and link the data stream to OLN. Spectators could watch in real time to see the various team's(s') progress. I think Quokka tried something like that before they blew up.

In any case, it sounds like cool stuff.

I'm off for a morning ride (playing hookey from work!)....
Schaweeet! =) (nm)jtferraro
Mar 25, 2003 7:15 PM
Now we know what to give Lance for his birthday. nmMel Erickson
Mar 25, 2003 7:43 PM
I think we should ask the price first nmPdxMark
Mar 25, 2003 7:51 PM
If you have to ask ...Humma Hah
Mar 25, 2003 7:54 PM
... uh, actually, the model I tested today may NOT be as expensive as the one Armstrong uses. I've heard he trains with one that costs over $20k.

This one is a bargain at only $14k. How many should I sign you up for?
Would bundle nicely with a Record-equipped Serotta Ottrott nmPdxMark
Mar 25, 2003 8:20 PM
I was thinkin' Spectrum 25th Ann. steel or Serotta CSi. nmsn69
Mar 26, 2003 5:40 AM
How soon before the price becomes reasonable?ms
Mar 26, 2003 6:32 AM
I remember bugging my parents to buy me a $125.00 calculator in 1973 to use in my high school chemistry class so that I would not have to master the slide rule. Within a few years, banks and other marketers were giving away calculators with more functions than the 1973 calculator. The same thing happened with PCs. The price of PCs, taking into account what a particular computer can do, has dropped dramatically in the past 20 years. What is your guess as to how long it will take for technology like this to filter down to consumer markets at a reasonable price? Five years? Ten?
What do you consider reasonable?Humma Hah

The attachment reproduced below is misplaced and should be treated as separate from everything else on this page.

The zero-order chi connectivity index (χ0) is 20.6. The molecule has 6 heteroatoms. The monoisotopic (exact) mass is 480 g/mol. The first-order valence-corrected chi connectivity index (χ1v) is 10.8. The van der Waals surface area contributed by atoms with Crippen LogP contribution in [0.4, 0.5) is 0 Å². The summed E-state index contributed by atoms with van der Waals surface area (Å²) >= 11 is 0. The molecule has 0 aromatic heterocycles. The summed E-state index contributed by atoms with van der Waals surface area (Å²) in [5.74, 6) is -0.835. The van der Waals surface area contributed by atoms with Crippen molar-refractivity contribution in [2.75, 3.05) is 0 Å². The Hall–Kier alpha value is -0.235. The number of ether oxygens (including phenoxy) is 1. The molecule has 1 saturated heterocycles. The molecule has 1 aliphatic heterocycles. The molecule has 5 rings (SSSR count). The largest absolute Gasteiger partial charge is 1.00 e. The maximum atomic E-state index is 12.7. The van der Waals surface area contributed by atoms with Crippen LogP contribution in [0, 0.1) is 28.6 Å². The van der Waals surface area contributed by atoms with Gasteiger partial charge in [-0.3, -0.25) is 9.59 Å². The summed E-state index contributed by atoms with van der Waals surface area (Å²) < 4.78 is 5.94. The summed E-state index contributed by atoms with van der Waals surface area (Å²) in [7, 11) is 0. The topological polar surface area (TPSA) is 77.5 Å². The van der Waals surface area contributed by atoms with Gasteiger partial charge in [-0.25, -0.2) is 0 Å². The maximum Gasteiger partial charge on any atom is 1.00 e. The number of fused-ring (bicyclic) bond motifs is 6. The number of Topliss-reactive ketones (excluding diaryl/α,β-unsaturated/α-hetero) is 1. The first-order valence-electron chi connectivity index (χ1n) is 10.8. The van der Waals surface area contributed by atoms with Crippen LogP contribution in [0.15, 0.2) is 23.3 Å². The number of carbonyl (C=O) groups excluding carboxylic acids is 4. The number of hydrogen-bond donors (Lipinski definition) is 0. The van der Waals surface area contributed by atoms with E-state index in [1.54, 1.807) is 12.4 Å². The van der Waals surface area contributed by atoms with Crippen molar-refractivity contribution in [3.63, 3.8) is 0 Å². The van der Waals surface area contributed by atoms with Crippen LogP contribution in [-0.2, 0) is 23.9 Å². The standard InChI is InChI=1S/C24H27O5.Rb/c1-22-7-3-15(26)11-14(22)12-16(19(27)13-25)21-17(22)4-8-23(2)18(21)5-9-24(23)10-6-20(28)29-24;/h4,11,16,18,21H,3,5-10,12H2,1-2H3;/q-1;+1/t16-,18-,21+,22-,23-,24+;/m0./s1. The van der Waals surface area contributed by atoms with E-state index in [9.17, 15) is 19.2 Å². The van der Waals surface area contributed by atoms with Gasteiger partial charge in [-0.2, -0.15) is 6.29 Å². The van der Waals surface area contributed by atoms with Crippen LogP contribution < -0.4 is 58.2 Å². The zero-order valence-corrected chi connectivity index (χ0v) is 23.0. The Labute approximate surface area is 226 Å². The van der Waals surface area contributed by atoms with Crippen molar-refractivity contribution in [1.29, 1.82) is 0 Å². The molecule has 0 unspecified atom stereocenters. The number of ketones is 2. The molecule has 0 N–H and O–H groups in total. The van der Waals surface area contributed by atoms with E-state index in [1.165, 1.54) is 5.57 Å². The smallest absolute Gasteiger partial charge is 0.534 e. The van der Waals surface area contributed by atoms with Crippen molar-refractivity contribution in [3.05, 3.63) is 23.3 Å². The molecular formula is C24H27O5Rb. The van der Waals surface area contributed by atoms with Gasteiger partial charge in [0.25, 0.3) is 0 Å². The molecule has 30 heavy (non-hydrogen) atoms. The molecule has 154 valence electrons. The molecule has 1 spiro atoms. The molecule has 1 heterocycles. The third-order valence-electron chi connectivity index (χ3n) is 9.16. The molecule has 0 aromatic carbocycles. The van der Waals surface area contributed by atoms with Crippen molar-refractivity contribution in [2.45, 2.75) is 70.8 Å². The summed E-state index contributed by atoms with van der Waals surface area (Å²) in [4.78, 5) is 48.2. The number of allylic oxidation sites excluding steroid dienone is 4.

Mar 26, 2003 7:00 AM
There are wild-eyed dreams of developing a micro-UAV version that's maybe something on the order of the size of a box of matches, mass-produced, and selling for under $1k. The market for this device exists right now, and if we can figure out how to build one, we will.

I don't think such a unit would ever get to the under $100 that present cyclocomputers sell for, but who knows ... with sufficiently high production?

Let's see, around '75 or so I paid $50 for a Sinclair Scientific, which was a POS. A few months later I bought a used HP-35 for something like $100 (they sold new for $400), from a guy who had just bought a new HP65 for $800. The 65 was used by Apollo astronauts to calculate burn-time for lunar orbit insertion.

I bought my HP67 a few years later for $450. Inflation-adjusted, you can buy a new Pentium clocking in the microwave frequencies for less than that. I now carry an HP15C that has more functions (but no card reader) that cost about $45 new, and have a fancy-schmancy new HP programmable I never use that cost something like $130 and would have knocked us dead in the '70's.

We hold up the GS111m (the little one), comment on how big and porky it is, and say, "What are the chances that computers will get smaller, cheaper, and better?"
Good questionms
Mar 26, 2003 7:26 AM
Given that people pay several hundred dollars for high end heart rate monitors and other such things (I have a cheap one), my guess is that a "reasonable" number in current dollars would be in the $300-500 range. But, as much as I hate to admit it, many of us are susceptible to a "keeping up with the Joneses" weakness. If a lot of people I ride with had them, then I would want one (I currently want Kyserium SSC wheels like the other guys), even if it cost more than I wanted to spend. I guess this is where marketing comes in.
I'd limit its use to high-end training needs ...Humma Hah
Mar 26, 2003 8:07 AM
... although HRM's probably should be considered the same way.

Probably the most useful thing this gizmo would do for a racer is evaluate aerodynamic drag, potentially giving real-time feedback so they could adjust riding position to allow maximum power production at minimum drag. It would combine all the benefits of wind-tunnel testing, ergometer testing, and road training.

Once you know how to do that, take the silly thing off the bike and go race.
If it only has half the sensors-Spoke Wrench
Mar 26, 2003 8:58 AM
I'd refuse to pay more than $7,000 for it. I might be willing to work a trade for a nice Presta chuck to use with your air compressor.
cool, but what about the fit?DougSloan
Mar 26, 2003 6:52 AM
Kidding. Sounds like fun.

Closest I've come to job involving bike is litigation involving a bike shop. Not nearly as much fun.
Where's the sign-up sheet for the Beta Test? (nm)KeeponTrekkin
Mar 26, 2003 7:04 AM